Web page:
Gattaca isn't a terribly involving film from a surround standpoint, but there are a number of pivotal scenes in which surround plays an important part. Take for example the scene where Vincent and Irene (Uma Thurman) have to race across a busy expressway: The surround channels are intensely active during this heart-pounding moment as cars whiz and buzz around the surround field. Aside from this moment, there isn't much more to Gattaca than dialogue and the occasional ambient fill. Of course, the TrueHD track does its job admirably by rendering dialogue as crisp and clear at all times. Gattaca won't impress your friends with explosions and gunfire, but it is otherwise exactly as it should be.
Gattaca Blu-ray, Special Features and Extras
This Blu-ray edition of Gattaca comes armed with all of the supplements included in the SD DVD version of the film. While not a fantastic collection, there are a few things here worth checking out.
Here's what's included:
- Welcome to Gattaca (HD) – Created especially for the Blu-ray release of Gattaca, this featurette dives into both the technical side of the production of the film as well as into the deeper ideas behind Andrew Niccol's story.
- Featurette - Unfortunately, this is nothing more than promotional filler.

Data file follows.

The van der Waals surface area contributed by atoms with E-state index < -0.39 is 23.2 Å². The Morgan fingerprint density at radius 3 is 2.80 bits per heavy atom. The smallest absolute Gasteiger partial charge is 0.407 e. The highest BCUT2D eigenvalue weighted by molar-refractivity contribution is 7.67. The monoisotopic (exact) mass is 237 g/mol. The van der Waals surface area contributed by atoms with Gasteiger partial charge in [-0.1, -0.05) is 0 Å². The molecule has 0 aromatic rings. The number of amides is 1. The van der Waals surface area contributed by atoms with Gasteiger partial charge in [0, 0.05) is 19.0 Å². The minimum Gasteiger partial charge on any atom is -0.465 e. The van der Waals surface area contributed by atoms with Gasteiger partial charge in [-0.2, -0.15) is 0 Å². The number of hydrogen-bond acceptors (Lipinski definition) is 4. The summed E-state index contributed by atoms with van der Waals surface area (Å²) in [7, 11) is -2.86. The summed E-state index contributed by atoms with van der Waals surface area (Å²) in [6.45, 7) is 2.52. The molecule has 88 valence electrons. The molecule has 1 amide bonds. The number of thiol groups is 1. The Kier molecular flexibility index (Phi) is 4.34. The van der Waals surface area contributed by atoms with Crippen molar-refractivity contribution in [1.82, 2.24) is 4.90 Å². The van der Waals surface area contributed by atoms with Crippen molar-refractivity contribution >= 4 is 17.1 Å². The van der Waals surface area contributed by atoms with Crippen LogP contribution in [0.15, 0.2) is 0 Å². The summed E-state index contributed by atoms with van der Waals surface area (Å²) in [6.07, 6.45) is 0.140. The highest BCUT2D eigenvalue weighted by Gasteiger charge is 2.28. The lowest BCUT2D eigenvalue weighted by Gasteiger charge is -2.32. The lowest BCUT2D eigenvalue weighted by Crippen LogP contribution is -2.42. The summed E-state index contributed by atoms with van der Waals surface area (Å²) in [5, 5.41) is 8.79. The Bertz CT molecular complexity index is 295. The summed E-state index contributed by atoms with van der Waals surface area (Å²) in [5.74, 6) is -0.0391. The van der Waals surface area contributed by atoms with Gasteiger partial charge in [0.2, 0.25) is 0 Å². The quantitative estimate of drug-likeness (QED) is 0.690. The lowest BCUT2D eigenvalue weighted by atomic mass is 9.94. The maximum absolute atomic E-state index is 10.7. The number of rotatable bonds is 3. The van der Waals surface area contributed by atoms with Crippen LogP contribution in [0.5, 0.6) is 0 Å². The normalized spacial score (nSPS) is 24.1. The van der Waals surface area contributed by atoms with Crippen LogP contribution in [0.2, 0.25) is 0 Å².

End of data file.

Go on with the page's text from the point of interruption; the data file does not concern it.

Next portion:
- Do Not Alter? - Here's a worthwhile little feature! Narrated by Gore Vidal, "Do Not Alter?" covers the ethics and controversy surrounding genetic engineering and serves as a primer for Gattaca, itself.
- Deleted Scenes - Presented in horribly over compressed standard definition, these scenes are pretty hard to watch. However, there are quite a few nice items here and fans of the film will enjoy the content.
- Substance Test Outtake - A throwaway outtake that's not worth your time.
Gattaca Blu-ray, Overall Score and Recommendation
Gattaca is an entirely original science fiction film that strives to present a frightening vision of the future. Of course, it isn't frightening in a scary-monster sense, but more of a cautionary tale about the pitfalls of genetic engineering and how it could negatively effect society. I've always been a fan of Gattaca and sincerely hope that this excellent Blu-ray release allows more people to see the film. Die hard Blu-ray fans will appreciate the stellar video transfer offered up on this disc, while audio purists will enjoy the film's simple yet effective sound design. All told, Gattaca is a worthy collection to any Blu-ray collection. Recommended!
Gattaca: Other Editions
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• Gattaca Goes Special Edition for Blu-ray Release - January 31, 2008
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Sony Pictures Home Entertainment has announced that they will bring 'Dogma' and 'Gattaca' to Blu-ray on March 11th. Both will be present in 2.40 1080p. 'Dogma' will feature cast and crew commentary, technical commentary, 100 min of deleted scenes (with intros), ...